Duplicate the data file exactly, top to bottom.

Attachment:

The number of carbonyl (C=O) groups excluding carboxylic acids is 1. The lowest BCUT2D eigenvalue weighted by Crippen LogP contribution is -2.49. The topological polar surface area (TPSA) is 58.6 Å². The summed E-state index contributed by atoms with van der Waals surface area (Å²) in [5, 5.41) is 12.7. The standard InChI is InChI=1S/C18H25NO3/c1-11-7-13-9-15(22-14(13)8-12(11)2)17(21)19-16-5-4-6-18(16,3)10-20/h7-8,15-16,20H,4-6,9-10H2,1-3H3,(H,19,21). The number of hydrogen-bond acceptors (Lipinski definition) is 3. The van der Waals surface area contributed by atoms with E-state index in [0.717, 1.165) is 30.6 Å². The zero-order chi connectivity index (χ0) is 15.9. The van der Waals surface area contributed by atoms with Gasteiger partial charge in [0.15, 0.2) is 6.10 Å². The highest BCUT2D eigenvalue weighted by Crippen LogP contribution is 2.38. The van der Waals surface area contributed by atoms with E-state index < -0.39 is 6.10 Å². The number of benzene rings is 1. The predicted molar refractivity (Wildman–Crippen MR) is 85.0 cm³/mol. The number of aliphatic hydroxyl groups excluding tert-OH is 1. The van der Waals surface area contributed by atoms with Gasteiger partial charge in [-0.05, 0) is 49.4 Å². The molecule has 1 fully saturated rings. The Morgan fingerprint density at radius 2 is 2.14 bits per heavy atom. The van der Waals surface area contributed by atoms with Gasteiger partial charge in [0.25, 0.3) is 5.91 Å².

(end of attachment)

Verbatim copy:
The number of carbonyl (C=O) groups excluding carboxylic acids is 1. The lowest BCUT2D eigenvalue weighted by Crippen LogP contribution is -2.49. The topological polar surface area (TPSA) is 58.6 Å². The summed E-state index contributed by atoms with van der Waals surface area (Å²) in [5, 5.41) is 12.7. The standard InChI is InChI=1S/C18H25NO3/c1-11-7-13-9-15(22-14(13)8-12(11)2)17(21)19-16-5-4-6-18(16,3)10-20/h7-8,15-16,20H,4-6,9-10H2,1-3H3,(H,19,21). The number of hydrogen-bond acceptors (Lipinski definition) is 3. The van der Waals surface area contributed by atoms with E-state index in [0.717, 1.165) is 30.6 Å². The zero-order chi connectivity index (χ0) is 15.9. The van der Waals surface area contributed by atoms with Gasteiger partial charge in [0.15, 0.2) is 6.10 Å². The highest BCUT2D eigenvalue weighted by Crippen LogP contribution is 2.38. The van der Waals surface area contributed by atoms with E-state index < -0.39 is 6.10 Å². The number of benzene rings is 1. The predicted molar refractivity (Wildman–Crippen MR) is 85.0 cm³/mol. The number of aliphatic hydroxyl groups excluding tert-OH is 1. The van der Waals surface area contributed by atoms with Gasteiger partial charge in [-0.05, 0) is 49.4 Å². The molecule has 1 fully saturated rings. The Morgan fingerprint density at radius 2 is 2.14 bits per heavy atom. The van der Waals surface area contributed by atoms with Gasteiger partial charge in [0.25, 0.3) is 5.91 Å².